faint

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English[edit]

Pronunciation[edit]

Etymology 1[edit]

From Middle English faynt, feynt ‎(weak; feeble), from Old French faint, feint ‎(feigned; negligent; sluggish), past participle of feindre, faindre ‎(to feign; sham; work negligently), from Latin fingere ‎(to touch, handle, usually form, shape, frame, form in thought, imagine, conceive, contrive, devise, feign).

Adjective[edit]

faint ‎(comparative fainter, superlative faintest)

  1. Lacking strength; weak; languid; inclined to swoon; as, faint with fatigue, hunger, or thirst.
  2. Wanting in courage, spirit, or energy; timorous; cowardly; dejected; depressed.
    "Faint heart ne'er won fair lady." Robert Burns - To Dr. Blackjack.
  3. Lacking distinctness; hardly perceptible; striking the senses feebly; not bright, or loud, or sharp, or forcible; weak; as, a faint color, or sound.
  4. Performed, done, or acted, in a weak or feeble manner; not exhibiting vigor, strength, or energy; slight; as, faint efforts; faint resistance.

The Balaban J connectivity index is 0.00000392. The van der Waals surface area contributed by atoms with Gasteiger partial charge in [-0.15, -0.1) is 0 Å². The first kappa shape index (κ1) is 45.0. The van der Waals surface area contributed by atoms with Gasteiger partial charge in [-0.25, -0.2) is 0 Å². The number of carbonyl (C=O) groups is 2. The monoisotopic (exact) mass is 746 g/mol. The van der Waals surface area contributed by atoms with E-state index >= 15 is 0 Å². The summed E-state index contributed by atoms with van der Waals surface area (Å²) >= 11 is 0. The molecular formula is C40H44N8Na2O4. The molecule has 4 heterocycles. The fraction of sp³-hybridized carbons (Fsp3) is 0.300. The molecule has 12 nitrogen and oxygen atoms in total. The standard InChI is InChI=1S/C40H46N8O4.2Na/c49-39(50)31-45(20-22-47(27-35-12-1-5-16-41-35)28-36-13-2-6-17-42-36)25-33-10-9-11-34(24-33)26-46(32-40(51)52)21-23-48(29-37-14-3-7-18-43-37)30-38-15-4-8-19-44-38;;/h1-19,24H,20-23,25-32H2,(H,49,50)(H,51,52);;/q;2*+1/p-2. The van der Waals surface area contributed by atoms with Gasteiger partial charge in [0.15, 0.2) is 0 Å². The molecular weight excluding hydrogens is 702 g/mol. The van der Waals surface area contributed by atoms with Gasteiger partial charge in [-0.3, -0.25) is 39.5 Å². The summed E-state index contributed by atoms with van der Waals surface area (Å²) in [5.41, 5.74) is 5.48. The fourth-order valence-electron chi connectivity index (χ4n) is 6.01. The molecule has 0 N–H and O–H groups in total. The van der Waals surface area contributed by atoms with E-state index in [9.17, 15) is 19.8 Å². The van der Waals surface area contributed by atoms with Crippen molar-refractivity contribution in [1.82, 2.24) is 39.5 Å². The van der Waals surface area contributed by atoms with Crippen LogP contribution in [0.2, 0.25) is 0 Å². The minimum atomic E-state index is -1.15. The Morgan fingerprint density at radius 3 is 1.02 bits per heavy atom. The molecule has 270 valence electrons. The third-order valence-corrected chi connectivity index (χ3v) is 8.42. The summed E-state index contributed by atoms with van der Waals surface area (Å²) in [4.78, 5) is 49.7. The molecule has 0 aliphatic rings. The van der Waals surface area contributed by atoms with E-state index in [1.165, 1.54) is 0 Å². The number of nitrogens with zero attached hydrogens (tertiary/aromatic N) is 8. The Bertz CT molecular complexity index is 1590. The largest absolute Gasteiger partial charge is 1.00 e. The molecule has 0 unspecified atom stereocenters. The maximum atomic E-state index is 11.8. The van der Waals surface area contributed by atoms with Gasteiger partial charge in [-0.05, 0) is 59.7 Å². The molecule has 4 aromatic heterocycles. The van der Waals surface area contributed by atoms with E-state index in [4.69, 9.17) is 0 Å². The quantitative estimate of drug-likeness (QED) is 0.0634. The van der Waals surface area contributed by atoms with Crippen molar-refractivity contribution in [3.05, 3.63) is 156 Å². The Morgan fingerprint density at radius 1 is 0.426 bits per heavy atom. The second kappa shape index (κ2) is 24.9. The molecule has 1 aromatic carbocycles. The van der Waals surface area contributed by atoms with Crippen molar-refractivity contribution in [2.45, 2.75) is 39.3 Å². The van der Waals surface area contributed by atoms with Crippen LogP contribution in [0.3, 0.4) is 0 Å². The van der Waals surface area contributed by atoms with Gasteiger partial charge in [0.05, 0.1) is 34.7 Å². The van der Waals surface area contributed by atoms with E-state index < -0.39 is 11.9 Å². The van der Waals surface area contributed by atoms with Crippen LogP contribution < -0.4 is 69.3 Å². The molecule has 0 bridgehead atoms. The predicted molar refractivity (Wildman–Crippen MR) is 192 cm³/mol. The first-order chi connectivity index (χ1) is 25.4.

• Sir J. Davies
      the faint prosecution of the war
    • 2005, Plato, Sophist. Translation by Lesley Brown. 243b.
      do you have the faintest understanding of what they mean?
Derived terms[edit]
Translations[edit]

Noun[edit]

faint ‎(plural faints)

  1. The act of fainting, syncope.
  2. (rare) The state of one who has fainted; a swoon.
Derived terms[edit]
Translations[edit]

Etymology 2[edit]

From Middle English fainten, feynten, from the adjective (see above).

Verb[edit]

faint ‎(third-person singular simple present faints, present participle fainting, simple past and past participle fainted)

  1. (intransitive) To lose consciousness. Caused by a lack of oxygen or nutrients to the brain, usually as a result of a suddenly reduced blood flow (may be caused by emotional trauma, loss of blood or various medical conditions).
    • Bible, Mark viii. 8
      If I send them away fasting [] they will faint by the way.
    • Guardian
      Hearing the honour intended her, she fainted away.
  2. To sink into dejection; to lose courage or spirit; to become depressed or despondent.
    • Bible, Proverbs xxiv. 10
      If thou faint in the day of adversity, thy strength is small.
  3. To decay; to disappear; to vanish.
    • Alexander Pope
      Gilded clouds, while we gaze upon them, faint before the eye.
Synonyms[edit]
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Welsh[edit]

Alternative forms[edit]

Etymology[edit]

Shortened from pa faint ‎(what amount).

Pronunciation[edit]

Pronoun[edit]

faint

  1. how much, how many

Usage notes[edit]

Faint means either how many, followed by o and the plural form of a noun with soft mutation, or how much, preceding o and the singular form of a noun, again with soft mutation. Sawl corresponds only to English how many and is followed by the singular form of a noun.